Recent Blog Posts

  • Contracting Without a License? Beware.

    Authored by: on Tuesday, October 13th, 2009

    You’ve just received bids on a construction project costing $50,000, and discovered that the lowest bidder is not a licensed general contractor.  When you bring this to the bidder’s attention, she tells you that she will be licensed by the time the project is scheduled to start.  Can you accept her bid? Read more »

  • Cyber-Sweepstakes Anyone?

    Authored by: on Monday, October 12th, 2009

    UPDATE September 2013: In December 2012 in the case of Hest Technologies, Inc. v. State ex rel Perdue, the North Carolina Supreme Court upheld the constitutionality of the statute that makes it a criminal offense to conduct video sweepstakes games “through the use of an entertaining display.” (G.S. 14-306.4(b)). See here for an analysis of the implications of the case for local zoning authorities.

    A converted storefront or convenience mart with computer terminals at tables or in booths arranged around the room. Someone at a desk or counter selling computer time. Customers enjoying games of “Wild Berries” on their screens. Is this the new face of video gaming in North Carolina? What are we up to and how has it developed?

    Read more »

  • Local Governments, Public Authorities, and the Red Flags Rule: Does it Apply?

    Authored by: on Monday, October 12th, 2009

    UPDATE August 2013: For more recent information on this topic click here.

    Jill Moore recently blogged about the applicability of the federal Red Flag Rules to local health departments and the appropriate responses by those departments to prevent or mitigate identity theft. As Jill mentioned in her post, the reach of the Red Flag Rules (at least potentially) extends beyond local health departments, though. To what other local programs or activities might the Rules apply? This post provides guidance to local officials in determining if, and under what circumstances, the Red Flag Rules apply to their unit or authority. Read more »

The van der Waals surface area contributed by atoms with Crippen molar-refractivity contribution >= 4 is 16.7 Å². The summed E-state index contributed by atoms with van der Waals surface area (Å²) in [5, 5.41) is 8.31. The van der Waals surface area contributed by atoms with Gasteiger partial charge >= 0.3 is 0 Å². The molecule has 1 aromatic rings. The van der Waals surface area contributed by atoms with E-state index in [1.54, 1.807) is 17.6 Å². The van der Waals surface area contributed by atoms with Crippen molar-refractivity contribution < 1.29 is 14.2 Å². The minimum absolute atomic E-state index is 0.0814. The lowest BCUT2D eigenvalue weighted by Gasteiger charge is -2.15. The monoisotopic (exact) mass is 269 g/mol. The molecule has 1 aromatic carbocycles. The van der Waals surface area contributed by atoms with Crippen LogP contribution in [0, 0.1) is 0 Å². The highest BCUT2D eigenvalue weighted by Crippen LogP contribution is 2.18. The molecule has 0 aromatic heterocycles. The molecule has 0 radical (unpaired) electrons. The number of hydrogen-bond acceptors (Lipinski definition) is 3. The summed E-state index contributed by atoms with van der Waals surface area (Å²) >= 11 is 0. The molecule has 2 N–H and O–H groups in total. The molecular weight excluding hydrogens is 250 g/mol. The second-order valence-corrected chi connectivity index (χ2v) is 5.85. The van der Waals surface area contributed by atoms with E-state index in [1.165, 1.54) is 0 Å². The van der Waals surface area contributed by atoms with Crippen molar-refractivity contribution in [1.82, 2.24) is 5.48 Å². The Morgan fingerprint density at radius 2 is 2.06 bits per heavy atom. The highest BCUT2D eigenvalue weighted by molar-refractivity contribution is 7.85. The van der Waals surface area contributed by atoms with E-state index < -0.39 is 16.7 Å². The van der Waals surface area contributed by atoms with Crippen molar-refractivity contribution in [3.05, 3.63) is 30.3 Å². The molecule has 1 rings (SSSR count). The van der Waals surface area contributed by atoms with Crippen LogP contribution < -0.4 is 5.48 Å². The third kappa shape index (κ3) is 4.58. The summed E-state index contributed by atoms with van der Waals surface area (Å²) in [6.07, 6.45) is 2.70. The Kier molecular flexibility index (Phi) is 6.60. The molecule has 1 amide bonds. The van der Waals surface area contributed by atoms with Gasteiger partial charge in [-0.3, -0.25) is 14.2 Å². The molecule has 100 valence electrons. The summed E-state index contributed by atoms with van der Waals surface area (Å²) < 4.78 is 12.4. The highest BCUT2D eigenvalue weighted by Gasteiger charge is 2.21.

• Voting by the mayor pro-tem

    Authored by: on Friday, October 9th, 2009

    The mayor is on vacation and therefore the mayor pro tem is presiding at the regular council meeting.  The city is one in which the mayor votes only to break ties.  When a vote comes up, does the pro tem vote as if he or she is still a council member, or does he or she now vote only to break ties?  And if the pro tem does vote as a council member, and the result is a tie vote, can the pro tem now vote as mayor to break the tie? Read more »

  • Monuments in Parks: Government Speech, Not Forum Analysis

    Authored by: on Wednesday, October 7th, 2009

    A recurring subject of First Amendment case law has to do with monuments in public parks. The latest opinion from the United States Supreme Court on this subject holds (unanimously) that the placement of a permanent monument in a public park is a form of government speech and is therefore not subject to scrutiny under the Free Speech Clause. Is this a major departure from prior holdings or a natural and obvious interpretation of the relevant constitutional provisions? Read more »

  • Before You Start Recycling Your Bid Files, Read This!

    Authored by: on Tuesday, October 6th, 2009

    Your local government has just awarded a contract.  Now what are you supposed to do with all of the bids, bid tabulations, paperwork, and email generated by the bidding process?  Can you throw any of it away?  Do you have to keep any of it, and, if so, for how long? Read more »

  • Health Insurance for Retired Commissioners – A Constitutional Issue

    Authored by: on Friday, October 2nd, 2009

    S.L. 2009-564 (SB 468) amends G.S. 153A-93, effective October 1, to permit counties to provide health insurance to retired county commissioners.  The new act takes care of a statutory problem that appeared to prohibit providing such a benefit, but there remains a constitutional problem if a county attempts to use the statute to initiate the benefit for commissioners who have already retired from the board. Read more »